what is the meaning of "life?"

but if there's a lifetime guarantee, there's a few things to think about. one is what is meant by "lifetime?"

the chrysler website has definitive information on this. i now quote to you from chrysler, they own the copyright on the following couplet.

Q18: What does 'lifetime' mean?
A18: Lifetime is lifetime.

amazing. amazing not only that someone at chrysler suggested that in a meeting (which undoubtedly drew snickers) but that it actually made it all the way to the public eye. and better still, it's reassuring while actually being totally meaningless.

it's either completely inane, or pure genius. and, i for one, can't tell you which is true.

so what if chrysler "goes away?" what if there is one, and then there isn't?

i call my brother, a person who is not only intimately familiar with the ins and outs of warranties, but has also had the priviledge of having worked at a company that went away.

his feeling is the same as my suspicion, "chrysler won't go away. they're too important. they're too big a part of not only america, but what america means. the government won't allow it to falter. they bailed 'em out before, they do it again if they have to." he blathers on a bit and we talk about chrysler being a buy-out target in a hazy future, "yeah, it wouldn't surprise me if you'd have to take it to a toyota dealer ten years from now."

but what about the concept of lifetime itself?

the obviously wearing parts (brake pads, tires, upholstery [most likely]) aren't covered. neither is the paint. unless it had some kind of glaring defect, i'd bet large money that the cloth of the top isn't covered (although the convertible frame and mechanism are).

the fine print of the warranty talks about manufacturing defects but doesn't actually talk about things like normal wear and tear specifically. i mean, if you put 250,000 miles on a car and then the transmission explodes it's hard to call that a defect.

yet, the overlying intent of the warranty is clear: you can trust these powertrains for life. implying that if you go bumper-to-bumper that'll be true for those 5,000 items as well.

i've had warranty work done a number of times (at least four times on luggage with lifetime guarantees, at least twice on hondas, and on some other miscellaneous stuff) and i've never had a question. never had a rejection. i meet the criteria they specify (e.g. show you have routine maintenence done in the past) and it just works.

irrespective of what people claim, or what their impressions are, the dealership is where the work gets done. they get paid by the corporate headquarters to do warranty work. now it's true that it may be a tremendous paperwork headache, and it could well be compounded by the fact there are incentives from the dealers not to do that work (e.g. bonuses for no claims, or budget on how much they're expecting). but work is work. pay is pay.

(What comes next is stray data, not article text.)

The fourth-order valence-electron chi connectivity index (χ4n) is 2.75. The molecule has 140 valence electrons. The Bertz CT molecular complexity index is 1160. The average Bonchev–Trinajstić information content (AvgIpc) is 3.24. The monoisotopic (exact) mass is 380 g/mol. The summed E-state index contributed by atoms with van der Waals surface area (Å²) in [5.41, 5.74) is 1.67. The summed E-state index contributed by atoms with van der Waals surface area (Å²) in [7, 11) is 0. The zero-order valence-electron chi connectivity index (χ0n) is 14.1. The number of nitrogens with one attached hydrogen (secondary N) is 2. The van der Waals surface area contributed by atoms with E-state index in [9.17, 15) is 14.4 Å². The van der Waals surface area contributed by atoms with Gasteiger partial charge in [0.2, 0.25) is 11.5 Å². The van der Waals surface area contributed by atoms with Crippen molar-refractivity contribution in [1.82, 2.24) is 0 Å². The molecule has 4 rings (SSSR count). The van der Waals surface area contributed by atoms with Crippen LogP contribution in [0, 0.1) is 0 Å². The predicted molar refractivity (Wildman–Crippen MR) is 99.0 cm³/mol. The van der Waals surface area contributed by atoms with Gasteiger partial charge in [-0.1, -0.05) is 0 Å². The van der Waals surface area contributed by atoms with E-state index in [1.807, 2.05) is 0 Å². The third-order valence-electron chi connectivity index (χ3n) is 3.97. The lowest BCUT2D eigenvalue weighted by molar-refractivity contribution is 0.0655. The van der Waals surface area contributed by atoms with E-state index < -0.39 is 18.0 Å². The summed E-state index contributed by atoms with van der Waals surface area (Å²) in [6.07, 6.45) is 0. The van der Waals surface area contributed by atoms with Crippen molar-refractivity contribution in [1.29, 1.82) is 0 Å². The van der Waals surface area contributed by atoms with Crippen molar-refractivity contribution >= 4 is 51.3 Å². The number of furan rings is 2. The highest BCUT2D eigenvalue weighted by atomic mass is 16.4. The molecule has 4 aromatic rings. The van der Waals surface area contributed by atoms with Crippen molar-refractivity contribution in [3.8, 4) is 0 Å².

maybe i'm the most naive person in the world, but if something fails, i'd expect it to be covered.

the one thing i don't know that my brother pointed out, and that is i have to be aware of a buy-out clause in the contract ... something along the lines of "chrysler will do the repair or reimburse you for the price of a vehicle, whichever is less." 20 years from now a convertible top switch replacement (if it could even be found) might be, say, $500 parts and labor and if the car's worth $3.78, it's a pretty easy decision.

this facet may not sway me from buying a car, but it is something to be aware of.

partially recapping what i said before i need to:
* live a long time
* not destroy my car (crash, fire, flood, riot, monsters)
* have chrysler stay in some form of warranty solvency

right now today, the hardest thing of that set in my health. but hey, i die, it doesn't really matter where the money goes anyway, right?

technically the bumper-to-bumper wrap is overkill. the car has bumper-to-bumper for the first three years and then the wrapper doesn't kick in until after that. in theory i could wait three years before i applied the wrapper (they'll even let you do it with one-year of expiration). however, it would be more expensive (maybe a lot more expensive), and the BIG one: it's possible they wouldn't even sell the wrapper for a lifetime in three years.

which means the time is now.

i need to talk to karpov. an actuarial view of this would be interesting.

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